White spruce is a tree native to the northern part of North America. One of Canada's widest ranging tree species, it is important commercially for lumber and pulp. It also provides food and shelter for many types of wildlife. Every two to six years a bumper crop of cones is produced ensuring the survival of the species even when the seed eaters have had their fill.
I do not know for certain, but it would seem there was a bumper crop of flowers and cones this year. I went for a walk on a cold day this week and sought shelter from the wind in a grove of spruce trees. It did not take long for me to notice that I had company as the branches were full of birds. I saw Chickadees, House Finches, and...
Common Redpolls, the first I have seen this year. They were irruptive last winter but few have been reported in the area this season.
The Redpolls were busy extracting seeds from the many cones on the trees. White spruce do not grow as tall as other conifers and their branches grow outwards even at ground level. It made bird watching much easier without having to look way up in the treetops.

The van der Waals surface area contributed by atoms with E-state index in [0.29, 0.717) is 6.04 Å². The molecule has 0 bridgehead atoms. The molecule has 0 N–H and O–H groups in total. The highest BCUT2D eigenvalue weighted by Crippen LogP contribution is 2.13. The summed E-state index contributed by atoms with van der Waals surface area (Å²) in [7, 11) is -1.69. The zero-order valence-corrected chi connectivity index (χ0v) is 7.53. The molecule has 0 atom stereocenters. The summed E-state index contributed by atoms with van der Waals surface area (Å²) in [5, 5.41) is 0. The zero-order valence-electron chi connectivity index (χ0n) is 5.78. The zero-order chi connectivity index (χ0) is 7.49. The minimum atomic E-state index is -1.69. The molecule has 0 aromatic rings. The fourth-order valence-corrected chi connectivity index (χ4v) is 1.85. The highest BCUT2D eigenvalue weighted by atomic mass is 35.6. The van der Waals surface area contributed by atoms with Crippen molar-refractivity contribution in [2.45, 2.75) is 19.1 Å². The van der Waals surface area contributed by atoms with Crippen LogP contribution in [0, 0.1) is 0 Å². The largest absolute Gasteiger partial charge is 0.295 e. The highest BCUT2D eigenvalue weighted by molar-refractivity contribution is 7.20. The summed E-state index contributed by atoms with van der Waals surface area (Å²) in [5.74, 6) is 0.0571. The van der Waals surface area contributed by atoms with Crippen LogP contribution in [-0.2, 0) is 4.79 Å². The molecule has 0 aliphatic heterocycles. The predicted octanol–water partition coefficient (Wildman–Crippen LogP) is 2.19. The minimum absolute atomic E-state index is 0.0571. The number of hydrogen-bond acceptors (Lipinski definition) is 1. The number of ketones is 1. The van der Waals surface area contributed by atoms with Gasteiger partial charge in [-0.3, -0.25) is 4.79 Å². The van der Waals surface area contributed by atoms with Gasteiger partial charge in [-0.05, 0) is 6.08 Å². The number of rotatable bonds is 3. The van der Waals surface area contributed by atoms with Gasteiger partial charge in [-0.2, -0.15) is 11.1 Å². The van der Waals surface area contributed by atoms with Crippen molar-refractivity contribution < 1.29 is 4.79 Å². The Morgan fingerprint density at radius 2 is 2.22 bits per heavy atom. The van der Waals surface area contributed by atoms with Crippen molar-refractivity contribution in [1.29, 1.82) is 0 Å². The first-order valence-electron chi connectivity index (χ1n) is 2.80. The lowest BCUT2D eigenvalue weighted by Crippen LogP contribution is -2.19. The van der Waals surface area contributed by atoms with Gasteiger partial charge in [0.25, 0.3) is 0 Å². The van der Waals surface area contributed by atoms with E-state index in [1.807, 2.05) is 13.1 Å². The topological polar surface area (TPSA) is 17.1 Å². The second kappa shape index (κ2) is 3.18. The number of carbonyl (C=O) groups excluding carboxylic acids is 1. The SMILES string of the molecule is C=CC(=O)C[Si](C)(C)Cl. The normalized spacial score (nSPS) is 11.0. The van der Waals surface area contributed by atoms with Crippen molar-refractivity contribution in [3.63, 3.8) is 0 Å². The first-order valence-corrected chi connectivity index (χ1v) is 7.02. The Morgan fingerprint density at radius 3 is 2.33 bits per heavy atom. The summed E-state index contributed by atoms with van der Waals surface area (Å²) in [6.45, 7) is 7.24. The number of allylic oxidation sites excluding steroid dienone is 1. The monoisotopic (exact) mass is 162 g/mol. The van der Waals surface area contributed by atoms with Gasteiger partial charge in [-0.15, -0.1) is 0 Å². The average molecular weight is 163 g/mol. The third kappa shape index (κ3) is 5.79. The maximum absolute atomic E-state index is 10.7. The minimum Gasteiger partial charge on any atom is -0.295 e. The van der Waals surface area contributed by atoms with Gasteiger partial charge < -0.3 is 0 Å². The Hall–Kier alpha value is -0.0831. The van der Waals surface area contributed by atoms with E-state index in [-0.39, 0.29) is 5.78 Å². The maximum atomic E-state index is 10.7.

After several attempts, I finally got a recognizable picture of a Golden-crowned Kinglet. These tiny birds seldom stay still for a second but the seeds kept them in one spot briefly.
This bird was a first for me. White-winged Crossbills are irruptive this winter and large numbers were seen during the recent Christmas bird count. Their unique crossed bill is especially designed for removing seeds from cones. There were perhaps 25 or 30 of these birds in the trees but they were spooked by my presence and I had difficulty getting pictures of them. They perched on the top of a high deciduous tree and waited for me to leave.
The males are a beautiful red colour. Lynne from Hasty Brook had wondered if the blurry picture I showed of one on Wednesday was a Pine Grosbeak. Other than the beaks, the two species do look very similar. This is only picture I got that shows the colour and the distinctive wings of the male.
The snow below the trees was covered in spruce seeds that had fallen while the birds were feeding. Nature can be extravagant in its abundance. That is a good thing as there are many cold, hungry weeks of winter ahead for the birds depending on white spruce cones for food.